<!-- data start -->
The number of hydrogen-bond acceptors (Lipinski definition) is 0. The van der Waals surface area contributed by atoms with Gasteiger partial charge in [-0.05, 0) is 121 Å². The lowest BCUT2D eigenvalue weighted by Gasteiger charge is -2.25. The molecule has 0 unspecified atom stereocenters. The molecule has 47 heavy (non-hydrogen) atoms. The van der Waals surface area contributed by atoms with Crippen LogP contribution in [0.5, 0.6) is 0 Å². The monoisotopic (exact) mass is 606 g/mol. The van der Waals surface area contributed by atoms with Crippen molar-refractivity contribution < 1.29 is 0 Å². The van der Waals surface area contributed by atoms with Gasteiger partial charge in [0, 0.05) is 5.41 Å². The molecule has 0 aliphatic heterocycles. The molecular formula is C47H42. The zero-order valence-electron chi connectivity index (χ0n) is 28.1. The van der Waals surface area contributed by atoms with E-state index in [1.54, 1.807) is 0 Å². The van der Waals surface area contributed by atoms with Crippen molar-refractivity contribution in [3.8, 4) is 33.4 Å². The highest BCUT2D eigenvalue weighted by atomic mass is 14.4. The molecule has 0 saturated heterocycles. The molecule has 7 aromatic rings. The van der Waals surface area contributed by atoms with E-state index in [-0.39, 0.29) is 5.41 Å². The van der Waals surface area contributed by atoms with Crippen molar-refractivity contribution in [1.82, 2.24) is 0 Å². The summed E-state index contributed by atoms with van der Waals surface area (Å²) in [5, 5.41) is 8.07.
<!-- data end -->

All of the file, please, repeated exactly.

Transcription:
The number of hydrogen-bond acceptors (Lipinski definition) is 0. The van der Waals surface area contributed by atoms with Gasteiger partial charge in [-0.05, 0) is 121 Å². The lowest BCUT2D eigenvalue weighted by Gasteiger charge is -2.25. The molecule has 0 unspecified atom stereocenters. The molecule has 47 heavy (non-hydrogen) atoms. The van der Waals surface area contributed by atoms with Crippen LogP contribution in [0.5, 0.6) is 0 Å². The monoisotopic (exact) mass is 606 g/mol. The van der Waals surface area contributed by atoms with Crippen molar-refractivity contribution < 1.29 is 0 Å². The van der Waals surface area contributed by atoms with Gasteiger partial charge in [0, 0.05) is 5.41 Å². The molecule has 0 aliphatic heterocycles. The molecular formula is C47H42. The zero-order valence-electron chi connectivity index (χ0n) is 28.1. The van der Waals surface area contributed by atoms with E-state index in [1.54, 1.807) is 0 Å². The van der Waals surface area contributed by atoms with Crippen molar-refractivity contribution in [3.8, 4) is 33.4 Å². The highest BCUT2D eigenvalue weighted by atomic mass is 14.4. The molecule has 0 saturated heterocycles. The molecule has 7 aromatic rings. The van der Waals surface area contributed by atoms with E-state index in [-0.39, 0.29) is 5.41 Å². The van der Waals surface area contributed by atoms with Crippen molar-refractivity contribution in [1.82, 2.24) is 0 Å². The summed E-state index contributed by atoms with van der Waals surface area (Å²) in [5, 5.41) is 8.07.